• Document recognition
  • Handwriting (paleography)
  • Electronic Databases Research problem
  • Pedigree evaluations
  • General questions and answers

Oral Test

The Oral Test: When you pass the written exam an oral review will be scheduled. A time will be scheduled that is convenient for both the applicant and the proctors. Some areas that might be discussed during the oral exam:

  • The genealogist’s application which includes the family group records, pedigree chart, research calendar, documents, and report would be considered.
  • The genealogist’s competency skills would be considered after the tests are graded and evaluated. If the proctors see weaknesses in the research and reporting methods, the genealogist will have an opportunity to discuss them. If they think that there is a need to be strengthened in a particular area, but don’t think those weaknesses are enough to be declined, the researcher might expect some supplemental work to be assigned. This is to be viewed as a learning experience.

After the genealogist has passed the written and oral exams, congratulations are in order. The genealogist is an Accredited Genealogist professional with all the rights and entitlements that the credential has to offer.


Ethics and Honor: Accredited Genealogist professionals are expected to maintain the high standards established by the Accreditation Program. They do this by demonstrating their research experience competence and conducting ethical business practices. That is the core or trust that has been created between the Accredited Genealogist professionals and the public. It is this “good will” that must be protected by all who become Accredited Genealogist professionals.

Please visit ICAPGen for additional information. We welcome all inquiries and want to assist you in any possible way.

Suggested Reading

Clifford, Karen A. Becoming an Accredited Genealogist. Orem, Utah: Ancestry Inc., 1998.

Greenwood, Val D. The Researcher’s Guide to American Genealogy. Baltimore, Maryland: Genealogical Publishing Co., Inc., 1978.

______. The Researcher’s Guide to American Genealogy. 2nd ed. Baltimore: Genealogical Publishing Co., Inc., 1990.

Kirkham, E. Kay. The Handwriting of American Records for a Period of 300 Years. Logan, Utah: Everton Publishers, 1973.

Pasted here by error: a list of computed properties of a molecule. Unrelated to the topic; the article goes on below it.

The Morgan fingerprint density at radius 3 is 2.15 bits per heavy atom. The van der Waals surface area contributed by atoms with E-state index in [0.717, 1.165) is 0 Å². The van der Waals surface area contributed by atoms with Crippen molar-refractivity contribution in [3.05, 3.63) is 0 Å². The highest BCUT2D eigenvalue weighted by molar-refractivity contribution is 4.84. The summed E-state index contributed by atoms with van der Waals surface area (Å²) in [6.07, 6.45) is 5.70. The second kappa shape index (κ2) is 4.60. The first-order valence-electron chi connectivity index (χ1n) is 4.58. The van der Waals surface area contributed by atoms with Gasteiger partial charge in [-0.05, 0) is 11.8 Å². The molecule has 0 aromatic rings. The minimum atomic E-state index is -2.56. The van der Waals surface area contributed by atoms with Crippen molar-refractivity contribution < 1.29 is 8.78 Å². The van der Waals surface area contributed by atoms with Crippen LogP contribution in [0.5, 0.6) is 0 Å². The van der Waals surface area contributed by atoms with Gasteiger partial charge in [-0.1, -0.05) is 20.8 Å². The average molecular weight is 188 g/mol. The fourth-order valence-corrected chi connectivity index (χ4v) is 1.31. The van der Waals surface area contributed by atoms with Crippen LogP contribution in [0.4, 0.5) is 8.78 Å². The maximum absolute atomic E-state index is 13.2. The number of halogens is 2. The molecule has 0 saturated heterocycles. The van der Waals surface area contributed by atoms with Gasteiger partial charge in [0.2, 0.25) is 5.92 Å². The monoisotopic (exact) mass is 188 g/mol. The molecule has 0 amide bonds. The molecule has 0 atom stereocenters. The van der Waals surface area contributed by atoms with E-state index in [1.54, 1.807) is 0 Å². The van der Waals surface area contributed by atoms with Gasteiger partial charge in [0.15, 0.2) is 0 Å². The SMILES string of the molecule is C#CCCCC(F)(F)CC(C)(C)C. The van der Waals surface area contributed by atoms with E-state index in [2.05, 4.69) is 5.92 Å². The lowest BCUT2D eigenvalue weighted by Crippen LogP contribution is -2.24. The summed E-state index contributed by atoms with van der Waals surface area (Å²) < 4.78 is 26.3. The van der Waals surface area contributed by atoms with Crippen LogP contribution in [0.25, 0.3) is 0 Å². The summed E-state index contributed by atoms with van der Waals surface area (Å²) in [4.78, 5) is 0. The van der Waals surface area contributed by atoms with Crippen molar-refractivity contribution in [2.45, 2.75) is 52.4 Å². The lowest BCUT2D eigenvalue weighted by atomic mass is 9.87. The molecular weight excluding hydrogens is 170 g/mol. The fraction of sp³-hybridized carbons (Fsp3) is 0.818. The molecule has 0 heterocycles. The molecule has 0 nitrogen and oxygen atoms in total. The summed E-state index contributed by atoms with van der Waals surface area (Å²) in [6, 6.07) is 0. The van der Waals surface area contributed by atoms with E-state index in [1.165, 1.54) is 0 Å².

Mills, Elizabeth Shown. Evidence! Citation and Analysis for the Family Historian. Baltimore, Maryland: Genealogical Publishing Co., Inc., 1997.

______. Professional Genealogy. Baltimore, Maryland: Genealogical Publishing Co., Inc., 2001.

Sperry, Kip. Reading Early American Handwriting. Baltimore, Maryland: Genealogical Publishing Co., 1998.

Szucs, Loretto Dennis and Sandra Hargreaves Leubking. The Source: A Guidebook of American Genealogy. Rev. ed. Salt Lake City, Utah: Ancestry, 1997.

Wright, Raymond S., III. The Genealogist’s Handbook: Modern Methods for Researching Family History. Chicago, Illinois: American Library Association, 1995.

The ICAPGenSM service mark and the Accredited GenealogistCM and AG® certification marks are the sole property of the International Commission for the Accreditation of Professional Genealogists. All Rights Reserved.


Information in this Wiki page is excerpted from the online courses Methodology - Part 1: Getting Started, Methodology - Part 2: Organizing and Skillbuilding, Methodology - Part 3: More Strategies, Methodology - Part 4: Effective Searching and Recording, Methodology - Part 5: How To Prove It, and Methodology - Part 6: Professional Preparation and Practice offered by The National Institute for Genealogical Studies. To learn more about these courses or other courses available from the Institute, see our website. We can be contacted at

We welcome updates and additions to this Wiki page.